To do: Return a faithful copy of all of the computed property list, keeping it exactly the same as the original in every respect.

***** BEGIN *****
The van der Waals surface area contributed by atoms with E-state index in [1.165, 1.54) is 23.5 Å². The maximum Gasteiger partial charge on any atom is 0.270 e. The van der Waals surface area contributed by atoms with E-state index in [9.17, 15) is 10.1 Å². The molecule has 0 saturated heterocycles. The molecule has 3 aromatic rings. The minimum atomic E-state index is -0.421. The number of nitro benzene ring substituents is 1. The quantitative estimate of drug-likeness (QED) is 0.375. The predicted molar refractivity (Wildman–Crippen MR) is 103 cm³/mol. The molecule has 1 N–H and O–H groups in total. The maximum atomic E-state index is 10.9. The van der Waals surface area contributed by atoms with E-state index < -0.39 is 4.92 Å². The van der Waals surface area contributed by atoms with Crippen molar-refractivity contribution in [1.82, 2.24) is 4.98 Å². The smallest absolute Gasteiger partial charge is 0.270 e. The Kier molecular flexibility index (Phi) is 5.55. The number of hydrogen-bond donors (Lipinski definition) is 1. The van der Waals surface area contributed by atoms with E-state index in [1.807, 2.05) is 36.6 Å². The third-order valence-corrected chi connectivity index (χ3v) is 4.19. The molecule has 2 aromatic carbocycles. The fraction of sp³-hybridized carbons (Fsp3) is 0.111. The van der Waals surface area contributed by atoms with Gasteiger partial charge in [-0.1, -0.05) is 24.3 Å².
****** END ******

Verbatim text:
The van der Waals surface area contributed by atoms with E-state index in [1.165, 1.54) is 23.5 Å². The maximum Gasteiger partial charge on any atom is 0.270 e. The van der Waals surface area contributed by atoms with E-state index in [9.17, 15) is 10.1 Å². The molecule has 0 saturated heterocycles. The molecule has 3 aromatic rings. The minimum atomic E-state index is -0.421. The number of nitro benzene ring substituents is 1. The quantitative estimate of drug-likeness (QED) is 0.375. The predicted molar refractivity (Wildman–Crippen MR) is 103 cm³/mol. The molecule has 1 N–H and O–H groups in total. The maximum atomic E-state index is 10.9. The van der Waals surface area contributed by atoms with E-state index < -0.39 is 4.92 Å². The van der Waals surface area contributed by atoms with Crippen molar-refractivity contribution in [1.82, 2.24) is 4.98 Å². The smallest absolute Gasteiger partial charge is 0.270 e. The Kier molecular flexibility index (Phi) is 5.55. The number of hydrogen-bond donors (Lipinski definition) is 1. The van der Waals surface area contributed by atoms with E-state index in [1.807, 2.05) is 36.6 Å². The third-order valence-corrected chi connectivity index (χ3v) is 4.19. The molecule has 2 aromatic carbocycles. The fraction of sp³-hybridized carbons (Fsp3) is 0.111. The van der Waals surface area contributed by atoms with Gasteiger partial charge in [-0.1, -0.05) is 24.3 Å².